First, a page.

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I need some advise on my PHP code organisation.

I need classes where I can store different functions, and I need access to those classes in different parts of my project. Making an object of this classes each time is too sadly, so I've found a two ways have to solve it.

First is to use static methods, like

class car {
public static $wheels_count = 4;

public static function change_wheels_count($new_count) {
    car::$wheels_count = $new_count;
} }

Second is to use singleton pattern:

class Example {
// Hold an instance of the class
private static $instance;

// The singleton method
public static function singleton() 
{
    if (!isset(self::$instance)) {
        $c = __CLASS__;
        self::$instance = new $c;
    }

    return self::$instance;
}  }

But author of the article about singletons said, that if I have too much singletons in my code I should reconstruct it. But I need a lot of such classes.

Can anybody explain pros and cons of each way? Which is mostly used? Are there more beautiful ways?

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1  
Welcome to SO. Check this out: stackoverflow.com/questions/1812472/… –  Pekka 웃 May 25 '10 at 11:54

2 Answers 2

up vote 1 down vote accepted

See this excellent post:

Singleton Pattern vs Static Classes

More Resources:

How Bad Are Singletons?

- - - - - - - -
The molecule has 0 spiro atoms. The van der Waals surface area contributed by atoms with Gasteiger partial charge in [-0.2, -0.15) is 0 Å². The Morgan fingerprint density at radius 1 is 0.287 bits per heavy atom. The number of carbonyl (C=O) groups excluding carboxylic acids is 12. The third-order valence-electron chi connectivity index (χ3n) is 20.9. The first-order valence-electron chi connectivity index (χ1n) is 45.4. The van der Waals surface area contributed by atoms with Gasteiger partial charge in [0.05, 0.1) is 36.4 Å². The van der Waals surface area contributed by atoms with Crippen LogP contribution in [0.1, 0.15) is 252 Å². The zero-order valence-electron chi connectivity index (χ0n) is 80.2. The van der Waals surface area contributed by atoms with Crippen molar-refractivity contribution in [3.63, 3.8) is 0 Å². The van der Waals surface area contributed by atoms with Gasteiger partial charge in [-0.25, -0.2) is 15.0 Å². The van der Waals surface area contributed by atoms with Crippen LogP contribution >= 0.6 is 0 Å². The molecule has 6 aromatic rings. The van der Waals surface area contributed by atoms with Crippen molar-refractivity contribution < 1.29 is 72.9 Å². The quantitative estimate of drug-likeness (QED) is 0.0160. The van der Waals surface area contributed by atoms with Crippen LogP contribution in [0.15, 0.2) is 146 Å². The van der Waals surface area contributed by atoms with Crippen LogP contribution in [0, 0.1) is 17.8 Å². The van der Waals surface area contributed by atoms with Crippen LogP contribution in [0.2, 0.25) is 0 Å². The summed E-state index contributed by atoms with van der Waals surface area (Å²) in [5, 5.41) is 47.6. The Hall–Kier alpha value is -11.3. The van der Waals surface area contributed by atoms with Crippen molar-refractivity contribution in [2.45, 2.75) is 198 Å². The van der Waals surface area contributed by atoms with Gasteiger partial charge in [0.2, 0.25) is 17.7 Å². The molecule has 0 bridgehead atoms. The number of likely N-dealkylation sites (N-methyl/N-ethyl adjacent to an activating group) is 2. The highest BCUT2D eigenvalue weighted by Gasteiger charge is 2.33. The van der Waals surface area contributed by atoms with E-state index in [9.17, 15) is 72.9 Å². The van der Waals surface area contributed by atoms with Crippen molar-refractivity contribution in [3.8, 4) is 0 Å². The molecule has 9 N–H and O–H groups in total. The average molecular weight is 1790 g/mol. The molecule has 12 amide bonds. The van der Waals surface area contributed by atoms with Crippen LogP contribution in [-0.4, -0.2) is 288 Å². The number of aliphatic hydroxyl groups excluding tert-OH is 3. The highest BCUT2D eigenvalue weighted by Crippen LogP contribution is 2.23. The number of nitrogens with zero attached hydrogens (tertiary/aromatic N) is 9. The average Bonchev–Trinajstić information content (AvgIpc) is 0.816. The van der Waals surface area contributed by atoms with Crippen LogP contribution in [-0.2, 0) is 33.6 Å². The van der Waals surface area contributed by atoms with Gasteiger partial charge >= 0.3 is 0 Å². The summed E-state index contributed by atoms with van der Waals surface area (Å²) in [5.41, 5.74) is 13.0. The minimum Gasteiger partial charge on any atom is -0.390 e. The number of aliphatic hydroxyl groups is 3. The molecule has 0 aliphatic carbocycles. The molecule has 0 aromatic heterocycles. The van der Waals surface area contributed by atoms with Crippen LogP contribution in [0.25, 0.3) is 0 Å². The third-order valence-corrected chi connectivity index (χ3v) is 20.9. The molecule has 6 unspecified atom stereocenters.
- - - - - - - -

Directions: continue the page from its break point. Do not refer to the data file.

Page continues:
Static DB class vs DB singleton object

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Thanks! It's all I needed. –  Artur May 25 '10 at 12:05
    
@Artur: You are welcome :) –  Sarfraz May 25 '10 at 12:06

When you say that you need to use a class of some sort to store functions, I am presuming that you'd normally be fine using plain functions but you do not want to pollute the global scope. This problem you will run into all the time in PHP.

If you are lucky to be working with PHP 5.3 you can use namespaces to pull the functions out of the global scope. Effectively, namespaces serve as a convenient way to auto-complete the prefixes you would normally have on functions to try and ensure their uniqueness. Because of this primitive implementation, there is no access control available for namespaces. If you wish to design an interface, you are out of luck, as all functions are globally accessible.

In this case, use a static class. No, it is certainly not the most beautiful solution but it is literally the best PHP can offer. With a static class you can effectively both prefix your functions for uniqueness and use access control.

Singletons are an object-oriented concept that solve a different problem. If your original design involves no objects, don't introduce them now.

That said, you have a function called change_wheels_count(). This function has a notion of state, and whenever you need state you need an object. I do not know if your code was just a quick example or your actual situation. If it was your actual situation, I would say you need neither a static class or a singleton.

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Thanks a lot! It was greatly helpful. –  Artur May 25 '10 at 12:55

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